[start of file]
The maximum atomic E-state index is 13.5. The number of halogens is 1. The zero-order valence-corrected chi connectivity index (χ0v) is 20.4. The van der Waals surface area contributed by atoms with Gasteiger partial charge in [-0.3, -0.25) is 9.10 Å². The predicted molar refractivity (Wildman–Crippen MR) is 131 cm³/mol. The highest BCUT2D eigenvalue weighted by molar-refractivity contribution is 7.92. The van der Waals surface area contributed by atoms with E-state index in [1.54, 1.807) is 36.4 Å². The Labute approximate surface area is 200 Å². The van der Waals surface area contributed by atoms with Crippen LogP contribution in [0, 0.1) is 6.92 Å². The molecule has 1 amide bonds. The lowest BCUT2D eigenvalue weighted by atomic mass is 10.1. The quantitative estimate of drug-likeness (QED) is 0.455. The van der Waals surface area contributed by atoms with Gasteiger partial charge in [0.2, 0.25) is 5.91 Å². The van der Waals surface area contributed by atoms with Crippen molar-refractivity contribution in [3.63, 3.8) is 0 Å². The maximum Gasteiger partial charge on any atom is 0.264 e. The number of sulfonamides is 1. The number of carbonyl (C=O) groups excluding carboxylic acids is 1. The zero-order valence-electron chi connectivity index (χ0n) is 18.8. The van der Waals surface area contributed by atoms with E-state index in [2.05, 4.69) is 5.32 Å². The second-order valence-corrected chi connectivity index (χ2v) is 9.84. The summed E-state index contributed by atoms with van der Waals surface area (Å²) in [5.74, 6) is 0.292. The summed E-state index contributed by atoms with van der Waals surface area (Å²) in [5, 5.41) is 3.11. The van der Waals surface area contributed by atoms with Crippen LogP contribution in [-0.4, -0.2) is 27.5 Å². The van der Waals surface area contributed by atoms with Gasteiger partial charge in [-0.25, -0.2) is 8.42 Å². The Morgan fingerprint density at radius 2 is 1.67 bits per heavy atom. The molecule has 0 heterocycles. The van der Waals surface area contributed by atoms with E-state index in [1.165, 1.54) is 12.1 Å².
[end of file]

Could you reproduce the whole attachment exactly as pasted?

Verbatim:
The maximum atomic E-state index is 13.5. The number of halogens is 1. The zero-order valence-corrected chi connectivity index (χ0v) is 20.4. The van der Waals surface area contributed by atoms with Gasteiger partial charge in [-0.3, -0.25) is 9.10 Å². The predicted molar refractivity (Wildman–Crippen MR) is 131 cm³/mol. The highest BCUT2D eigenvalue weighted by molar-refractivity contribution is 7.92. The van der Waals surface area contributed by atoms with E-state index in [1.54, 1.807) is 36.4 Å². The Labute approximate surface area is 200 Å². The van der Waals surface area contributed by atoms with Crippen LogP contribution in [0, 0.1) is 6.92 Å². The molecule has 1 amide bonds. The lowest BCUT2D eigenvalue weighted by atomic mass is 10.1. The quantitative estimate of drug-likeness (QED) is 0.455. The van der Waals surface area contributed by atoms with Gasteiger partial charge in [0.2, 0.25) is 5.91 Å². The van der Waals surface area contributed by atoms with Crippen molar-refractivity contribution in [3.63, 3.8) is 0 Å². The maximum Gasteiger partial charge on any atom is 0.264 e. The number of sulfonamides is 1. The number of carbonyl (C=O) groups excluding carboxylic acids is 1. The zero-order valence-electron chi connectivity index (χ0n) is 18.8. The van der Waals surface area contributed by atoms with E-state index in [2.05, 4.69) is 5.32 Å². The second-order valence-corrected chi connectivity index (χ2v) is 9.84. The summed E-state index contributed by atoms with van der Waals surface area (Å²) in [5.74, 6) is 0.292. The summed E-state index contributed by atoms with van der Waals surface area (Å²) in [5, 5.41) is 3.11. The van der Waals surface area contributed by atoms with Crippen LogP contribution in [-0.4, -0.2) is 27.5 Å². The van der Waals surface area contributed by atoms with Gasteiger partial charge in [-0.25, -0.2) is 8.42 Å². The Morgan fingerprint density at radius 2 is 1.67 bits per heavy atom. The molecule has 0 heterocycles. The van der Waals surface area contributed by atoms with E-state index in [1.165, 1.54) is 12.1 Å².